It’s July, and I think we can all agree that 2020 has been going for 15 years.
It’s strange, and someone should look into it.
For our family, the year started unlike any other. We were in Narooma, on the kind of family holiday that doesn’t happen as much anymore because we’ve grown into adults with partners and jobs and tickets to music festivals.
We’d been looking forward to swimming and walking and seeing the penguins on Montague Island. In our minds, we were there for an idyllic Australian summer holiday, putting aside Dad’s weird conversation starters and Mum’s appalling selfies that always end up being 80 per cent thumb.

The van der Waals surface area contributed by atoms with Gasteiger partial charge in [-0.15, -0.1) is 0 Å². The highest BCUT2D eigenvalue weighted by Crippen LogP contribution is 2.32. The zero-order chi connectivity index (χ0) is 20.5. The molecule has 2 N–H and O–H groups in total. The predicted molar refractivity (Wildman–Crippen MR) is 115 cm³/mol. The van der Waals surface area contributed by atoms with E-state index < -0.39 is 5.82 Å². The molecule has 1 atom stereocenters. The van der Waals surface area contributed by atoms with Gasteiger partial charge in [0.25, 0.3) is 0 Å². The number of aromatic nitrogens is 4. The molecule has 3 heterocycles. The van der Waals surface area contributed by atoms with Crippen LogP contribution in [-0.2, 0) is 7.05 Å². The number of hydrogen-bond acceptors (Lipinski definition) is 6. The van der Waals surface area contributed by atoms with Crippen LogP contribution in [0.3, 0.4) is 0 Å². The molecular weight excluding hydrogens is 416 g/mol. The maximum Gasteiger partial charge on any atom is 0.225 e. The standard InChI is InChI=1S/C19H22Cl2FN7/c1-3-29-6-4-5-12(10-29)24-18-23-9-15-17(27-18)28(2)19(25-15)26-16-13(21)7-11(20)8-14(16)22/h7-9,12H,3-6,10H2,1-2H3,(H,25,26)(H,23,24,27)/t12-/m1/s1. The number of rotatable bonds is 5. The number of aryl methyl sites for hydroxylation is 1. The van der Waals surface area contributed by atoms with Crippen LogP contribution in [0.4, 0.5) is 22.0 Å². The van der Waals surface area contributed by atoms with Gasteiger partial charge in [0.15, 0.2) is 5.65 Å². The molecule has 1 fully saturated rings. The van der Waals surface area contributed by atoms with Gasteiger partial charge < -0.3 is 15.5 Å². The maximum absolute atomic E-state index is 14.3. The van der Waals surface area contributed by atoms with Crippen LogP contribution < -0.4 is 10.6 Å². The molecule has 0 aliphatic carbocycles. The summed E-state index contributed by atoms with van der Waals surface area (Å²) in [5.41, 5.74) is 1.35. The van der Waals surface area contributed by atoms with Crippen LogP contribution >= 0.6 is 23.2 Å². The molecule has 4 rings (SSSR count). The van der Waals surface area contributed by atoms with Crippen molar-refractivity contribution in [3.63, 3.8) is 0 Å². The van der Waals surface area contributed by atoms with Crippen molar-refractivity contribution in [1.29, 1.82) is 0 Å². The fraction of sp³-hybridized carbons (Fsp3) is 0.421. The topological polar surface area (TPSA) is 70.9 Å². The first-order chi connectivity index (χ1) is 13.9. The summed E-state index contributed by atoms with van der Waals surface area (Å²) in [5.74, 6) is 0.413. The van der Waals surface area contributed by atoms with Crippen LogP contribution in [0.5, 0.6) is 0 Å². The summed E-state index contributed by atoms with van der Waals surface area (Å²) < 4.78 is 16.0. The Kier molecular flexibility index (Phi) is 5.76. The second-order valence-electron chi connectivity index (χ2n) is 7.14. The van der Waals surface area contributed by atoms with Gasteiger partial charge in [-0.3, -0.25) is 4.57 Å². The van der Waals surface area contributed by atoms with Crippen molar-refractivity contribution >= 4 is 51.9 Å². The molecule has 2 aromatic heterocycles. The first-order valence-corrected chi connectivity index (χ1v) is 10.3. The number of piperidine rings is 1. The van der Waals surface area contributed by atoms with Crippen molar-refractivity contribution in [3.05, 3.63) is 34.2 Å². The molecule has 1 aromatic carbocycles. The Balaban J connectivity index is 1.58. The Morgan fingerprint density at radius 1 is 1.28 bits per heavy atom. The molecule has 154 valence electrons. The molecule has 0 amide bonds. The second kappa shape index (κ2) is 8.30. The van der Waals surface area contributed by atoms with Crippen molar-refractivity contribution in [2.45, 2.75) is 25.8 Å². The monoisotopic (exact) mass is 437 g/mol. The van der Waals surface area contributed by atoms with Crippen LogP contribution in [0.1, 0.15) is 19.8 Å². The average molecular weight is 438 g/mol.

But on the morning of New Year’s Eve, we woke up to a black sky with fires raging in the distance, only made eerier by the sudden absence of electricity and mobile phone service. We spent the next two days trapped in Narooma, cooking on the gas barbecue and lining up to buy what was left on the supermarket shelves. No electricity meant no petrol, and the surrounding area was severely affected, so even once there was a ‘way out’, we were told not to leave. We wouldn’t make it to the next operational petrol station.
For many of the hundreds of thousands of people affected by the fires last summer, these experiences were unprecedented. Fear, uncertainty and utter devastation spread through tiny towns all the way to the major cities, and stories of the toll of the fires on animals, livelihoods and homes made it around the world.